This principal controlled insurance covers contract works, and public liability, including all equipment included in the contract. This extends to components prepared or assembled off site. However, the coverage does not include areas not designated in the principal controlled insurance policy document, such as the contractors' plant and vehicles, asbestos removal, major demolition, the contractor's and sub-contractor's personnel, tools etc. The builder / contractor is to refer to the principal controlled insurance policy for details, including excesses and claims.

The principal or the superintendent should clearly advise the contractor that the excess under the principal controlled insurance arrangements is to the account of the contractor. Refer to the construction insurance guideline for further details.

Works programming

The contractor is responsible for the programming of the works to achieve completion within the contract period. The construction program sequences contract activities and trades, showing durations and dependencies and the expected dates for achievement of milestones such as structural lock-up, services commissioning and handover.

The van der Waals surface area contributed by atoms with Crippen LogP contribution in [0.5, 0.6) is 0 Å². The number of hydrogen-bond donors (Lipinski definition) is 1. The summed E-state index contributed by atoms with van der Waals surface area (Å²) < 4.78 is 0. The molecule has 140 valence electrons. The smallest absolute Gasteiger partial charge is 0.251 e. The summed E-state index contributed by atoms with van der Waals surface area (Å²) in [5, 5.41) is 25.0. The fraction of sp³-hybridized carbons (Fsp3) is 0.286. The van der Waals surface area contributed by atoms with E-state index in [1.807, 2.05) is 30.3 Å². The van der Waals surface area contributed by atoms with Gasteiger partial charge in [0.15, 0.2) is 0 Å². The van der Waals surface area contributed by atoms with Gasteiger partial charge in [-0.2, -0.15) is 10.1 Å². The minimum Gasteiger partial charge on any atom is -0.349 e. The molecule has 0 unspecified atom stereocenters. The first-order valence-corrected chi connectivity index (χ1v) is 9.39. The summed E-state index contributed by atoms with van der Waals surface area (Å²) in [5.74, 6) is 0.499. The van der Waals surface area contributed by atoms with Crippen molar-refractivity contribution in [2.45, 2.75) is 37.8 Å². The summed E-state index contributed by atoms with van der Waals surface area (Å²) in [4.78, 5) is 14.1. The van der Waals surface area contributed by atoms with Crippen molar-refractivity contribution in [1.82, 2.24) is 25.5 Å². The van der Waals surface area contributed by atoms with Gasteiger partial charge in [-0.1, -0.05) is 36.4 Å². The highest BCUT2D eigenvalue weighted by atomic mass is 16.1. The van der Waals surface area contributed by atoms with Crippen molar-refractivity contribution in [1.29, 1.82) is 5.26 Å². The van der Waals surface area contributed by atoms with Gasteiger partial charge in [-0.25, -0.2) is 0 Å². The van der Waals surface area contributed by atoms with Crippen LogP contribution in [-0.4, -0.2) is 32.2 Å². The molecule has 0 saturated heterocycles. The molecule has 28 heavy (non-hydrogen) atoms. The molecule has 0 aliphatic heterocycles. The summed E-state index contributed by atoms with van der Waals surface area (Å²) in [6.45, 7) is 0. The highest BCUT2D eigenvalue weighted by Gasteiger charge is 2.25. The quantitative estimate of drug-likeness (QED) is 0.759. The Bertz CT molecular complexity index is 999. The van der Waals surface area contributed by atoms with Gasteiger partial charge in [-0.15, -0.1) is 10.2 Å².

The sequencing, dependencies and durations collectively define the critical path, which is the shortest period in which the contract works can be completed. The contractor must keep the program up to date as delays to or acceleration of activities can lead to changes in the critical path.

The superintendent should regularly report to the project control group (PCG) on the critical path, achievement of, or changes to, the works program, to enable the agency to coordinate their own activities with the building works.